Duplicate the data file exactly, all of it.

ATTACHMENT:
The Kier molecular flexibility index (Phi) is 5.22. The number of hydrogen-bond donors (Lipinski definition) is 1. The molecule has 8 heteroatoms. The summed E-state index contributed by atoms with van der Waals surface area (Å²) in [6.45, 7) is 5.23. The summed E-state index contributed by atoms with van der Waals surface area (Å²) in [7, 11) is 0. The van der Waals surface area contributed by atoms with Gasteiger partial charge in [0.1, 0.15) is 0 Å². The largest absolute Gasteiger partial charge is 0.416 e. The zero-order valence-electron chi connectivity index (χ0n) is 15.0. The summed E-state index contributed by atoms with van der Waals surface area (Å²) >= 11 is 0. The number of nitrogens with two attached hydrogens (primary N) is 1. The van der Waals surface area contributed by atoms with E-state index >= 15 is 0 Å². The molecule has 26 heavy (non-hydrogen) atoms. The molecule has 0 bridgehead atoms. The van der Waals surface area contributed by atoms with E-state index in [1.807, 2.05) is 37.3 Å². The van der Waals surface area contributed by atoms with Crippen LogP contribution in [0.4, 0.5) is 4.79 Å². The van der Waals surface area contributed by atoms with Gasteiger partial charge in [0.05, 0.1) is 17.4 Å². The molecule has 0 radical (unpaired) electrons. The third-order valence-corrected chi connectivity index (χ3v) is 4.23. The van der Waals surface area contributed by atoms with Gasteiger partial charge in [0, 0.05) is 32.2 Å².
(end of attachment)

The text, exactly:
The Kier molecular flexibility index (Phi) is 5.22. The number of hydrogen-bond donors (Lipinski definition) is 1. The molecule has 8 heteroatoms. The summed E-state index contributed by atoms with van der Waals surface area (Å²) in [6.45, 7) is 5.23. The summed E-state index contributed by atoms with van der Waals surface area (Å²) in [7, 11) is 0. The van der Waals surface area contributed by atoms with Gasteiger partial charge in [0.1, 0.15) is 0 Å². The largest absolute Gasteiger partial charge is 0.416 e. The zero-order valence-electron chi connectivity index (χ0n) is 15.0. The summed E-state index contributed by atoms with van der Waals surface area (Å²) >= 11 is 0. The number of nitrogens with two attached hydrogens (primary N) is 1. The van der Waals surface area contributed by atoms with E-state index >= 15 is 0 Å². The molecule has 26 heavy (non-hydrogen) atoms. The molecule has 0 bridgehead atoms. The van der Waals surface area contributed by atoms with E-state index in [1.807, 2.05) is 37.3 Å². The van der Waals surface area contributed by atoms with Crippen LogP contribution in [0.4, 0.5) is 4.79 Å². The van der Waals surface area contributed by atoms with Gasteiger partial charge in [0.05, 0.1) is 17.4 Å². The molecule has 0 radical (unpaired) electrons. The third-order valence-corrected chi connectivity index (χ3v) is 4.23. The van der Waals surface area contributed by atoms with Gasteiger partial charge in [0, 0.05) is 32.2 Å².